Processed with VSCOcam with c1 presetThis weekend, I got to attend an amazing conference in South Carolina. The theme of the conference was hospitality, and let me just say, the whole idea has really got me thinking.

I got to hear so many voices and stories, all with different takes on and different experiences with hospitality. I got to thinking about how hospitality is like grace in so many ways—it’s an open door into an open space, filled with compassion and care. It’s saying “come on in” and “here’s a soft place to land” and “I see you.”

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Shauna Niequist shared a particularly stunning line when she said, “Hospitality means when people leave your presence they feel better about themselves not better about you.”

Let that one sink in for a minute. Zinger.

I got to share a bit on Saturday, and I talked about how I’m learning—over and over again—the lesson that we must offer ourselves hospitality if we are ever going to authentically and vulnerably offer it to others.

And, if we are locked in an adversarial relationship with ourselves, well then, that’s the opposite of hospitality, isn’t it. Bullies aren’t hospitable. When we bully ourselves, we are saying: “Nope, there’s no grace here. This is a do-it-perfect-or-else kind of establishment, thank you very much.” See how that’s the opposite of hospitality?

For so many of us, our F.E.A.R. (Frantic Efforts to Appear Recovered) keeps us from being able to open the doors to our hearts and our homes fully. We are so locked in our need to feel OK and safe in the world, that we don’t yet have the capacity to offer that to others.

So our first step is to begin turning toward ourselves with compassion instead of turning on ourselves with contempt, and I really believe that as we offer ourselves hospitality, we will—without even trying—be able to offer hospitality to others much more genuinely. It will become WHO WE ARE instead of something we try to create on a table, in an oven, or with the help of a Pinterest board.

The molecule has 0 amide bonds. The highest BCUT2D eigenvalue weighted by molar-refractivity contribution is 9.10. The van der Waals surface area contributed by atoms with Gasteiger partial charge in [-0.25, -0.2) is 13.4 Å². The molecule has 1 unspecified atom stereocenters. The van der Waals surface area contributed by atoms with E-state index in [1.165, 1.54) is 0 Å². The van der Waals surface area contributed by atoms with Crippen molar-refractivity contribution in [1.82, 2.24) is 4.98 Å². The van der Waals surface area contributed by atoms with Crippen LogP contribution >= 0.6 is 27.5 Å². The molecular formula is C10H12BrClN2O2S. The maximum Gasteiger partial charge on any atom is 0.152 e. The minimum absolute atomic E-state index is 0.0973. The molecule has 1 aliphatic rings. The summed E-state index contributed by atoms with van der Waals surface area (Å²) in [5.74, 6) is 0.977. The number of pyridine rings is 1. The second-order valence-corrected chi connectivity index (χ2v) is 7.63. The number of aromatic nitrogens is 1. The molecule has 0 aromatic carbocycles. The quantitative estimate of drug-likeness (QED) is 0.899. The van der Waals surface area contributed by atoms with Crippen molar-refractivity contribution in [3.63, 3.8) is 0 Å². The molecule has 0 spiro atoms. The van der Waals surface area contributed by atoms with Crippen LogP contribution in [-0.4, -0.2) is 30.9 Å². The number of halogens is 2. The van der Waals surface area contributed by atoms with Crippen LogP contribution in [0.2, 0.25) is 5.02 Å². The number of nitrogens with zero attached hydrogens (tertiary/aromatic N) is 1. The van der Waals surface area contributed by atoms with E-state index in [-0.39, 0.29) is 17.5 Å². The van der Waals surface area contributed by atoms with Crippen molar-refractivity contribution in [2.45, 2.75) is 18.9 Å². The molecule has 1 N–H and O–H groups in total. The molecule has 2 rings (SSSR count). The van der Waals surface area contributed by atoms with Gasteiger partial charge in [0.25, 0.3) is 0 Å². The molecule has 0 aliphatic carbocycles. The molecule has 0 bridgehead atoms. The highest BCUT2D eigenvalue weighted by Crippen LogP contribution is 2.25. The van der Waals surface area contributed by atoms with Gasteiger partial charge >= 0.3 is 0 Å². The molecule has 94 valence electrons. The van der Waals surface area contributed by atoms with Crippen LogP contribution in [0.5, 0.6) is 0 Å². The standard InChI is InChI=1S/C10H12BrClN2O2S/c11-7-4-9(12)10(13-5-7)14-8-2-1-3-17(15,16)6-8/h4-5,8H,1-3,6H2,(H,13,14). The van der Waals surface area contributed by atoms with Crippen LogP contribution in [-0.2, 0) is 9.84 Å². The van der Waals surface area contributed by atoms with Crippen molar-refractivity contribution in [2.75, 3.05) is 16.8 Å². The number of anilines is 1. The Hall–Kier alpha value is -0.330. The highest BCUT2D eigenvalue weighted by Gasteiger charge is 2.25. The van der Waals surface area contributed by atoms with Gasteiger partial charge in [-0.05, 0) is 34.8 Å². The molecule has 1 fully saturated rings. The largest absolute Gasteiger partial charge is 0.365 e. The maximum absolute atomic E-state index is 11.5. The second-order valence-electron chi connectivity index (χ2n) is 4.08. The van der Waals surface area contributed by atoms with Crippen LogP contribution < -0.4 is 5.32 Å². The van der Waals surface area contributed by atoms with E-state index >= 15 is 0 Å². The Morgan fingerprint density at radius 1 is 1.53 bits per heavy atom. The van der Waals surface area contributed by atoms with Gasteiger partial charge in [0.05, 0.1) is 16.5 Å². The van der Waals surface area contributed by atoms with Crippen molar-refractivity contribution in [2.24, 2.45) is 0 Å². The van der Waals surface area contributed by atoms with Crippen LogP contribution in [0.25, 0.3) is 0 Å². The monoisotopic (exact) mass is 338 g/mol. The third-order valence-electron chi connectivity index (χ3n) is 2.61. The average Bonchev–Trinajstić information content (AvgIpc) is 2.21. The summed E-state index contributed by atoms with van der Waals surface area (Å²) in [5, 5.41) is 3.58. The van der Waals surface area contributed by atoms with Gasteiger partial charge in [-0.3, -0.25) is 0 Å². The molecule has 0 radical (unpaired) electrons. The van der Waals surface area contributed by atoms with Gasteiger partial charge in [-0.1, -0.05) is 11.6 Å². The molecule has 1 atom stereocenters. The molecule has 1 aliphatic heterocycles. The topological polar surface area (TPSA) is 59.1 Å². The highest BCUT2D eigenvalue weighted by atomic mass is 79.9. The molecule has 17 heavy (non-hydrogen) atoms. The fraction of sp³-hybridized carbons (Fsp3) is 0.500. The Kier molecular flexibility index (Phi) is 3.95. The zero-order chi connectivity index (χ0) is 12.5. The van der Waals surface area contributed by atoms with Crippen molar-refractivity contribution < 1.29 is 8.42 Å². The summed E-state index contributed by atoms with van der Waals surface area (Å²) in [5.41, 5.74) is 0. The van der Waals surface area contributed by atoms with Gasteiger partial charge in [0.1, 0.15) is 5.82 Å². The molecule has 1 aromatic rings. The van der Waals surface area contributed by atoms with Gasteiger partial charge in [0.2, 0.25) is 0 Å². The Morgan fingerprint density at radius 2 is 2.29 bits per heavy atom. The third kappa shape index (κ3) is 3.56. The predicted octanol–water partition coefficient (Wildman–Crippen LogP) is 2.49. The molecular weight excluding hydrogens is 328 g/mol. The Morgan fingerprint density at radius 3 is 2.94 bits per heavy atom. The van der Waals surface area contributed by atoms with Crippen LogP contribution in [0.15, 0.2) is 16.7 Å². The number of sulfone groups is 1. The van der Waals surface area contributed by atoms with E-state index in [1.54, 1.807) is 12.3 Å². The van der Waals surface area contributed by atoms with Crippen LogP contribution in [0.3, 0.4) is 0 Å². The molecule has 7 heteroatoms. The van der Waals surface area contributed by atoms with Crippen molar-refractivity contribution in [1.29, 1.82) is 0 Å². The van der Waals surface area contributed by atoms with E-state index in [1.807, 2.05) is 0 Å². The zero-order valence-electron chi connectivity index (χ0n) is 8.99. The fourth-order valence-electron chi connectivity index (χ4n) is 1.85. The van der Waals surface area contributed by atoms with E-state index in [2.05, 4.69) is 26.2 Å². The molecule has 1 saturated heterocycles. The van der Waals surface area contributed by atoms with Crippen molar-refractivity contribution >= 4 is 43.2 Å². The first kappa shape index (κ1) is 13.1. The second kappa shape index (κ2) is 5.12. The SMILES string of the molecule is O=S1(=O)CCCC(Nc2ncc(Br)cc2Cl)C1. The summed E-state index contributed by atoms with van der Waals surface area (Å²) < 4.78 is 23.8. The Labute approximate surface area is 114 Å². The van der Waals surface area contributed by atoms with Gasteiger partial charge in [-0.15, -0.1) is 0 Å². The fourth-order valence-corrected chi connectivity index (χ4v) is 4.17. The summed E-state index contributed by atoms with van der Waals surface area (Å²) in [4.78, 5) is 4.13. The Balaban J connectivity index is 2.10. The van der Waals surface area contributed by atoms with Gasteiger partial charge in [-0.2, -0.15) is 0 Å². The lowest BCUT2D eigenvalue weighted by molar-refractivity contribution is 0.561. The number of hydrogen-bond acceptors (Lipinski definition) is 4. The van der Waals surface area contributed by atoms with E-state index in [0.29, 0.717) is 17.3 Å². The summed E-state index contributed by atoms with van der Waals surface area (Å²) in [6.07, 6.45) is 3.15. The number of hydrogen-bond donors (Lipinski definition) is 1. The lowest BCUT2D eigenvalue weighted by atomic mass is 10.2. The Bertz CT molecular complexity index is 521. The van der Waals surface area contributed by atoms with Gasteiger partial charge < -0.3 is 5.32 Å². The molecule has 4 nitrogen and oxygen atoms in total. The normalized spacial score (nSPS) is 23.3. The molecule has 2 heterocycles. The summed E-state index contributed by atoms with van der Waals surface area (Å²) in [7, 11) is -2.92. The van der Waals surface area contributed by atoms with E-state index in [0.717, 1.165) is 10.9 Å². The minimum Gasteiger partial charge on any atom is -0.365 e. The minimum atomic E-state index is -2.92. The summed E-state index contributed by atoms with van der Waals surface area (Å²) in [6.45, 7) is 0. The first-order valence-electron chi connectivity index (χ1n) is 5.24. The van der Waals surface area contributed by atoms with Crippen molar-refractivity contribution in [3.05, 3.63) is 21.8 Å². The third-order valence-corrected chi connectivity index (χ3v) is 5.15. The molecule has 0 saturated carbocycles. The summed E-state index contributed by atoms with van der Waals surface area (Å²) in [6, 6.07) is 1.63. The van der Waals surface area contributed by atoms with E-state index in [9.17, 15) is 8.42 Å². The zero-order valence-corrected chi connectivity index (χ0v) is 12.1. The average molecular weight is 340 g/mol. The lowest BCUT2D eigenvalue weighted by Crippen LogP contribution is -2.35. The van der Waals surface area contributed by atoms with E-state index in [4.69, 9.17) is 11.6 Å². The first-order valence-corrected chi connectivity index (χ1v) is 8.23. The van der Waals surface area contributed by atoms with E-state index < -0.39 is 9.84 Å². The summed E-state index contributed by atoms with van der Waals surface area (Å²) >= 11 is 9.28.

Does that make sense?

My invitation is to continue to nurture that very fleshy, human soul inside yourself. The one that runs on grace and not the Frantic Efforts to Appear Recovered. This is how we learn to become much more comfortable in our own skin . . . how we learn to receive God’s love more deeply and fully . . . and then, how we are able to join God in his work to make homes for the homeless (Psalm 68:6 MSG).

This might mean we need to write that letter of amends . . . to ourselves, forgiving ourselves for being human. Beginning again.

This might mean we need to pierce the membrane that’s formed around us and reach out toward some help and support . . . so that someone else can reach in and we can learn to live connected instead of isolated in our F.E.A.R.

This might mean we need to start caring so much more how it’s all feeling on the inside instead of how it’s all looking on the outside.

This might mean we need to slooooooow waaaaaaay dooooooown and breathe. Breathe. Breathe. (Like my dear friend Erica taught me: 4-7-8. Inhale for 4 counts, hold for 7 counts, exhale for 8 counts. Get full, deep, real breaths. All the way down into your stomach. Not the frantic panting we’re used to living on.)

This might mean we need to consult a guide: pastor, therapist, trained professional. You get my drift.

All of these thoughts were still very much with me this morning as I’m reflecting back on the conference and so many important and challenging ideas around hospitality. But this post is my take. We offer hospitality to a weary world because we have first offered it to ourselves, because we have first received it from Christ himself.

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What does hospitality mean to you?

When have you experienced true hospitality?

How does someone make you feel welcome in their presence?

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